"Kringer became the mighty BattleCat..."
You have given up some of your knowledge in order that your avatar might learn more. Prerequisite: Hero Form class ability. Benefit: Your avatar learns one feat of your choice. Your avatar must meet all prerequisites for that feat as normal. Normal: Your avatar only gains one feat every three character levels. Special: You may take this feat multiple times.
You channel the power of your transformation into a thunderous blow. Prerequisite: Hero Form class ability. Benefit: When you change to avatar form during the same round as you charge, you gain a bonus to your weapon damage roll equal to your champion level. If you are capable of making more than one attack at the end of a charge, this bonus only applies to the first such attack.
Your avatar can step in and save the day when needed. Prerequisite: Hero Form 3/day. Benefit: While in champion form, if you would be reduced to 0 or less hit points by an attack or spell, you can change to avatar form as an immediate action by making a Will saving throw (DC=damage dealt). If successful, the damaging attack or spell affects the avatar instead, reduced by any applicable resistances the avatar might have. You may not use this feat if you do not have any daily uses of your Hero Form ability remaining or if your avatar has already been reduced to negative hit points or slain. Special: If you have taken this feat, you may also choose for your avatar to take it. In that case, your avatar may also attempt to turn back to champion form in the same manner when an attack or spell would reduce it to 0 or less hit points.
The power of your deity runs more strongly through your avatar than most. Prerequisite: Hero Form class ability, ability to cast 1st level divine spells. Benefit: Your champion and divine spellcasting levels stack for purposes of determining your avatar's Hit Dice, base attack bonus, saving throws, and skill points.
.....You may cast divine spells from other classes while in avatar form if your avatar has sufficient ability scores to do so. Use your avatar's ability scores to determine saving throw DCs and other effects, but your own casting level. You do not gain or lose bonus spells while in avatar form, regardless of how much your primary spellcasting score may change. Special: Both the champion and the avatar must take this feat in order to gain its benefits. Special: If playing with the gestalt variant rules, combine your total champion and divine spellcasting levels to determine your avatar's total number of Hit Dice, even if you gain a level from each class at the same character level. Your avatar cannot have more Hit Dice than you have character levels + 4. Normal: Your avatar's abilities are based solely on your champion levels, and you cannot cast spells while in avatar form.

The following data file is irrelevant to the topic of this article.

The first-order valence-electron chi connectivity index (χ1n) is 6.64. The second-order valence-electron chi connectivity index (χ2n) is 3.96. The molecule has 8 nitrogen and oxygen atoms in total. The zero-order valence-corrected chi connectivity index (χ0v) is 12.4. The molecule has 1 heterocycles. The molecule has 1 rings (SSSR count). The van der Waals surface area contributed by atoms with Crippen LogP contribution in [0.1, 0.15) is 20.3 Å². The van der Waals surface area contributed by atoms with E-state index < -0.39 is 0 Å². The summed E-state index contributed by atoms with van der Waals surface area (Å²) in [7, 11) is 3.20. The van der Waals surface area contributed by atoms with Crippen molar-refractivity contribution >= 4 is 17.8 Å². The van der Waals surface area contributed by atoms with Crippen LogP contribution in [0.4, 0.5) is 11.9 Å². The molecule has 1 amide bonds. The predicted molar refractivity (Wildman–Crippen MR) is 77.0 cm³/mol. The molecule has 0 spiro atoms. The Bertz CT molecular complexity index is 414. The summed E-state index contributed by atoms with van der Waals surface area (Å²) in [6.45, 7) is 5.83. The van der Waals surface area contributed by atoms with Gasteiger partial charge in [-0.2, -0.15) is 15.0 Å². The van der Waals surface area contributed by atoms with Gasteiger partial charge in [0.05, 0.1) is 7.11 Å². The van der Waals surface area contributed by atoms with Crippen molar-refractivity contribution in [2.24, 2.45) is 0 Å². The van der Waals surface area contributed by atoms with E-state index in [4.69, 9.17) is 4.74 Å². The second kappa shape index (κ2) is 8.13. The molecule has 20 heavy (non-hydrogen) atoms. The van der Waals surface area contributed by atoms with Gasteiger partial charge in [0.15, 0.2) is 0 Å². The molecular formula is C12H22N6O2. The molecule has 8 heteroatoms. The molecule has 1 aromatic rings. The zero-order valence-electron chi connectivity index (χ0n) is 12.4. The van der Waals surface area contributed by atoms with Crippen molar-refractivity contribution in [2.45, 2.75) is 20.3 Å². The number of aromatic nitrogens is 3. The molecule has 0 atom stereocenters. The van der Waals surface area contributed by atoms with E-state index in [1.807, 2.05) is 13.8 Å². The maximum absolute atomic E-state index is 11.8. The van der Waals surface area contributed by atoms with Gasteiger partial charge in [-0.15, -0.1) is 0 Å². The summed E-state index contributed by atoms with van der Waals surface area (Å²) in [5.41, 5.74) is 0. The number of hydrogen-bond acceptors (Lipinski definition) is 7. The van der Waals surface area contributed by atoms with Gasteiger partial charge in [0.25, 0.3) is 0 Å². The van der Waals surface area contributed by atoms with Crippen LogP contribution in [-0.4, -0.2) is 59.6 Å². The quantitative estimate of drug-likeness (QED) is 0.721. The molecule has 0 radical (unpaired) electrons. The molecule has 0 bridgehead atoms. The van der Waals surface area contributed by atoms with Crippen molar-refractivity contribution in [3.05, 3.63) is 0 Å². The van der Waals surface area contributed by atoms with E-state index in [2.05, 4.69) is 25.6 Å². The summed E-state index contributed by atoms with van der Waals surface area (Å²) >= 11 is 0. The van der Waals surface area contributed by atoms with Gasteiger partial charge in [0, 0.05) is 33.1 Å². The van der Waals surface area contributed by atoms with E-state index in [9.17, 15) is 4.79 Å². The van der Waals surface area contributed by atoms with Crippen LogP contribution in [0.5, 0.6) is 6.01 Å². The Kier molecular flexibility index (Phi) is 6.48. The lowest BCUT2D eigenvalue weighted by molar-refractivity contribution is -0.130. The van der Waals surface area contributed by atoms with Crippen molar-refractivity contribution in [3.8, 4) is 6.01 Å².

Your avatar is imbued with arcane power. Prerequisite: Hero Form class ability, ability to cast 1st level arcane spells. Benefit: Your champion and levels that grant arcane spellcasting ability stack for purposes of determining your avatar's Hit Dice, base attack bonus, saving throws, and skill points.
.....You may cast arcane spells from other classes while in avatar form if your avatar has sufficient ability scores to do so. Use your avatar's ability scores to determine saving throw DCs and other effects, but your own casting level. You do not gain or lose bonus spells while in avatar form, regardless of how much your primary spellcasting score may change. Special: Both the champion and the avatar must take this feat in order to gain its benefits. Special: If playing with the gestalt variant rules, combine your total champion and arcane spellcasting levels to determine your avatar's total number of Hit Dice, even if you gain a level from each class at the same character level. Your avatar cannot have more Hit Dice than you have character levels + 4. Normal: Your avatar's abilities are based solely on your champion levels, and you cannot cast spells while in avatar form.
Extra Hero Form
You can summon your avatar more often. Prerequisite: Hero Form 2/day. Benefit: You may change to avatar form 2 additional times per day. Special: You may take this feat more than once.
You unleash a mighty bolt of power when you take your avatar form. Prerequisite: Hero Form 2/day, avatar with energy resistance 10 or higher to one form of energy. Benefit: Choose one form of energy that to which your avatar has resistance of 10 or greater. All other creatures within 5 feet of you when you assume your avatar form take 1d6 points of damage from the chosen form of energy for every two champion class levels. Creatures who are not grappling with you can make a Reflex saving throw for half damage with a DC equal to 10 + half your champion class level + your avatar's Constitution bonus. This ability is supernatural in origin. Special: If you have taken this feat, you may also choose for your avatar to take it. If you do, you gain the same benefit when changing back to your champion form.